Don't get me wrong. I'm not saying Microsoft is right to push what amounts to a straight-up serialization of the Office binary formats as a standard. But I am saying that the opposition to OOXML is driven as much by ideology as it is by technology. Sun, IBM and Google are all key opponents and are all well equipped with global resources to take the fight to Microsoft. And Microsoft is more than willing to fight back.

Andy Updegrove, no friend of Microsoft or OOXML, made the case to me as part of a story we did on the MS interop pledge. His direct quote: "Let me begin by saying, in standards and vendors there are no white hats and black hats. IBM is not doing what it's doing to save humanity, and Microsoft is not doing what it's doing to subvert humanity. It's being commercially anthropomorphic to assume anything else."

Brust, I think, is making the exact same argument--albeit from the other side of the battle front. The result, of course, is the world-spanning, standards-making knife fight we've all enjoyed for the past several months.

At the end of the day, it's the duty of the ISO to craft ballot structures that prevent outright manipulation and chicanery. But right now, the way the process works with far-flung lobbying occurring in an unmanaged way at the nation level, there's really no protection at all. And global firms like Microsoft and IBM and Sun are able to engage these geographies directly, and fight the fight block by block, be it in Germany, Japan, Cuba or Trinidad & Tobago.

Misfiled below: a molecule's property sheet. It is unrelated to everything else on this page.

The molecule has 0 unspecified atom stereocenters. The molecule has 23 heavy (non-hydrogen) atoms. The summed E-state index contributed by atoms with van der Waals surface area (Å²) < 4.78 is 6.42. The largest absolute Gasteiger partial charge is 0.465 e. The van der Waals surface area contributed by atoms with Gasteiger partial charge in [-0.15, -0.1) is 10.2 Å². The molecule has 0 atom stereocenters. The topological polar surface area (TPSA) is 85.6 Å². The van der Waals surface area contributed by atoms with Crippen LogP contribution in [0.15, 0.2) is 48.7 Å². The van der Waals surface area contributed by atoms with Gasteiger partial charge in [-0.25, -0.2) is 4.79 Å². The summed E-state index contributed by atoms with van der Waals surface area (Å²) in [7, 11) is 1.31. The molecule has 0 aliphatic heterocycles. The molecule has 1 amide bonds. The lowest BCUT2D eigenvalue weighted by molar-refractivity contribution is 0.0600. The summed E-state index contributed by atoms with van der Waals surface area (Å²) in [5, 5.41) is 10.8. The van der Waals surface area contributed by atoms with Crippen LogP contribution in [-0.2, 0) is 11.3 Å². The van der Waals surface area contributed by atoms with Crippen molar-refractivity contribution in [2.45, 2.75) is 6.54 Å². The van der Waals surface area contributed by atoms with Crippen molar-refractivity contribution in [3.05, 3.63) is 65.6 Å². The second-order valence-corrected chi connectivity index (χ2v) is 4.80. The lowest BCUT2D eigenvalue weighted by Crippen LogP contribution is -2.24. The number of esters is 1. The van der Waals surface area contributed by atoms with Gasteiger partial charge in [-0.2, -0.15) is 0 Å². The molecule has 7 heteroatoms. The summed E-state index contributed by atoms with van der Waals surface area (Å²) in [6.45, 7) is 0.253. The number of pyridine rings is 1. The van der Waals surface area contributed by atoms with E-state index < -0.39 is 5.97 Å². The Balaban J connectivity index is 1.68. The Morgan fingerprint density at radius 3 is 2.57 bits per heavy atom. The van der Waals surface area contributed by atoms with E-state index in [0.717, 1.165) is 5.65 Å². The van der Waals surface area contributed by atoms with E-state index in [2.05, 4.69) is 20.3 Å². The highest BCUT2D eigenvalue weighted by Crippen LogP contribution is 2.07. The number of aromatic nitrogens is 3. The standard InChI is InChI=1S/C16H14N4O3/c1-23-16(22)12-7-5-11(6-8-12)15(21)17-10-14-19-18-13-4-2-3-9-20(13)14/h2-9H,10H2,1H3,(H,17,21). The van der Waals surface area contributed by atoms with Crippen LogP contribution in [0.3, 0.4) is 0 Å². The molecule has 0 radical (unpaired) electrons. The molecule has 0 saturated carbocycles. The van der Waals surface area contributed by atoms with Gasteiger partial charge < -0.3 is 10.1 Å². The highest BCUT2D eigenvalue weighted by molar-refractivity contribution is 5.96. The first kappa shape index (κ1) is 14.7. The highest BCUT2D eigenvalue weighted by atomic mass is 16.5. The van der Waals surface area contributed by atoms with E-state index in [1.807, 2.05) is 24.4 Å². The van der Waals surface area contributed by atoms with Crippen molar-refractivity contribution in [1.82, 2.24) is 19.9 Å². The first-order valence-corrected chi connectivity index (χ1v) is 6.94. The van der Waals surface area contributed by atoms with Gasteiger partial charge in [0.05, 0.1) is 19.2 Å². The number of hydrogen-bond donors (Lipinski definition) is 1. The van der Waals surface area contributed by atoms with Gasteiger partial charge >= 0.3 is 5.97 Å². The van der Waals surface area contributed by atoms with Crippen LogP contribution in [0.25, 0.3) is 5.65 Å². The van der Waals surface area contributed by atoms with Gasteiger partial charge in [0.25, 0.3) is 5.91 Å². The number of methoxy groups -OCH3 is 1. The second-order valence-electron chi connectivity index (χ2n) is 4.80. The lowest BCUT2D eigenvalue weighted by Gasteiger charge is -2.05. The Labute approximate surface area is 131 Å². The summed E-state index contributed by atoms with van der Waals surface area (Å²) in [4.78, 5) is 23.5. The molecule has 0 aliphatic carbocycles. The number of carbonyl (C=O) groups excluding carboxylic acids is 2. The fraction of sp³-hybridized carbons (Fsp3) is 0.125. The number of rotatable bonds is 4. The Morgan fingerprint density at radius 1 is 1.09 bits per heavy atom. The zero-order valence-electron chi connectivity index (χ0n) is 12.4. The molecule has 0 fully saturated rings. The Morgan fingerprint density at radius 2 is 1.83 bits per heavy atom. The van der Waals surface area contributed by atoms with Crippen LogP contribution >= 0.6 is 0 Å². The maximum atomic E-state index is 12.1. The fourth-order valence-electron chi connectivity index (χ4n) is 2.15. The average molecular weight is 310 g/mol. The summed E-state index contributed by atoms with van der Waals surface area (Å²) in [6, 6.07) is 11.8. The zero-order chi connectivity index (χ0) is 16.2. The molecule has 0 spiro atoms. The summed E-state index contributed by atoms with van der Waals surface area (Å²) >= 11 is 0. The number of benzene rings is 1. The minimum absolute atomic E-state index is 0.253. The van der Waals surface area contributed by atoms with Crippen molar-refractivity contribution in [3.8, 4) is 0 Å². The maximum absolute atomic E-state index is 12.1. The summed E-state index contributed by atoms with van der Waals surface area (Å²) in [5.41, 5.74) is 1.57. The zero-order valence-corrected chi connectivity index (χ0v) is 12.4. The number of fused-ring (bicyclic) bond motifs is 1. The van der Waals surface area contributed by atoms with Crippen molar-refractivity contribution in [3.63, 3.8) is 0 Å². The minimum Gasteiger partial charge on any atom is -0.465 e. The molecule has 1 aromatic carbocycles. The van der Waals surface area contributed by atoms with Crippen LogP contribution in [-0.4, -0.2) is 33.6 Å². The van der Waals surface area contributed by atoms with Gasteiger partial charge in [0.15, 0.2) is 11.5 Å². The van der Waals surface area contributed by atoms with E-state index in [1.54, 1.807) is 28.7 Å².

-- Michael Desmond

Fri, Apr 4, 2008 Anonymous Anonymous

"Andrew Brust said of the process that Microsoft was forced to counter targeted opposition from competitors and open source advocates."

What the...? Which alternative reality is this you're living in?

Fri, Apr 4, 2008 Dunstan Vavasour Great Britain

It would have been nice if OOXML could have been judged entirely on its technical merits. But by submitting it for a fast track process, Microsoft chose specifically to prevent such judgement and examination. And instead of considering the 3000 plus comments received (which were de-duplicated down to about 1000), they chose to continue the fast track process, which is exactly the #opposite# of judging on its technical merits. How Andrew Brust sleeps at night after spouting such disingenuous drivel is beyond me.

I can understand your inate desire to be even handed, but it is not appropriate in this case. To have submitted a 6,000 page specification with a single closed implementation for standardisation is perfectly legitimate. To submit it for the fast track process, where technical examination is effectively by-passed is wrong. To manipulate the International Standards process to deliberately prevent such examination is corrupt.

Thu, Apr 3, 2008 Dave Anonymous

I it a very sad tale you tell. But the problem is it does not ring true.

I don't know if you have noticed the new interoperability campaign going on in Microsoft. It is kind of big.

Microsoft just had on opportunity to demonstrate it's newfound attitude of togetherness through the DIS29500 acceptance process.

But, when it came down to the wire, Microsoft just could not do it. So they reverted to forcing their view on others.

There is not going to be a healing process. Microsoft has made their bed now they have to sleep in it.